Call 1800 804 446 for more information.

PS Success

The PS Success was built in Moama in June 1877 and was the last working paddle steamer to carry wool along the Darling and Murray Rivers during the floods of 1956. The PS Success spent her working days towing barges of sawn red gum, wool and other cargo along the river system as well as operating as a passenger boat from Swan Hill to Mildura during 1915-16.

The newest addition to Echuca’s paddle steamer fleet, the PS Success is currently undergoing restoration at the Port of Echuca. The hull of the PS Success was purchased from the Riverboat Society in Mildura in 2009 and is to be fully restored under the experienced hand of Kevin Hutchinson, the Port of Echuca’s Senior Shipwright (and one of Echuca Moama’s – The Murray’s Living Legends).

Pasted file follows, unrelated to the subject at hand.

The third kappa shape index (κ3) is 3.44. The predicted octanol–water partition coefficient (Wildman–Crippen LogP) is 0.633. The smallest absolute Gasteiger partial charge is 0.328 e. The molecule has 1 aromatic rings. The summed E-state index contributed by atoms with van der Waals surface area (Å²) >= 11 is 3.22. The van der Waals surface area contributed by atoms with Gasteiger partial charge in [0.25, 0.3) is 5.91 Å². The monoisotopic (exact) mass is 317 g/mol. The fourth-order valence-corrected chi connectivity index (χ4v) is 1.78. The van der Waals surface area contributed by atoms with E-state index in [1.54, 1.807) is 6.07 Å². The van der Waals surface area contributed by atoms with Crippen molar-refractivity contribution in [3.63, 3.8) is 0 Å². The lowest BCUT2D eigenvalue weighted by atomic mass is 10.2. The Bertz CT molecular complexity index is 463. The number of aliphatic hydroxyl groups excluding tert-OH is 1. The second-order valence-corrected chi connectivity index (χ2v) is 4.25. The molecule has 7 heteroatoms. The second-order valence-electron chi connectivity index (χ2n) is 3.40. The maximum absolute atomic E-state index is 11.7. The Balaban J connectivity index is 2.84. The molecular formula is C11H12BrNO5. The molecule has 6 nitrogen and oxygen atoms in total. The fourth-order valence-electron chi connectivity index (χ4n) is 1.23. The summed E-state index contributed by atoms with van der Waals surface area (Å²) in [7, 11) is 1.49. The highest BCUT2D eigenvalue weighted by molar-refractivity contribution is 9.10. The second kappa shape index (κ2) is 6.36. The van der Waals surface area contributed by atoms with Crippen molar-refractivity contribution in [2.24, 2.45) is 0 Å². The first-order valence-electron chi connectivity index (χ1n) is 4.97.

PS Etona

PS Etona was built in 1898 at Milang, South Australia as a missionary church steamer for the Church of England. The Etona’s run was from Mannum, South Australia, where she was based up to Renmark. As churches were built in river towns she was no longer required and in 1912 she was sold to Captain Arch Conner who used her as a fishing steamer at Boundary Bend for many years. She was brought out of retirement during the 1956 floods to do trips up the Murrumbidgee River. She was eventually bought by interest in Echuca and restoration was commenced in 1962. The Etona, now fully restored with her original steam engine can now be seen moored along side the historic wharf at Echuca.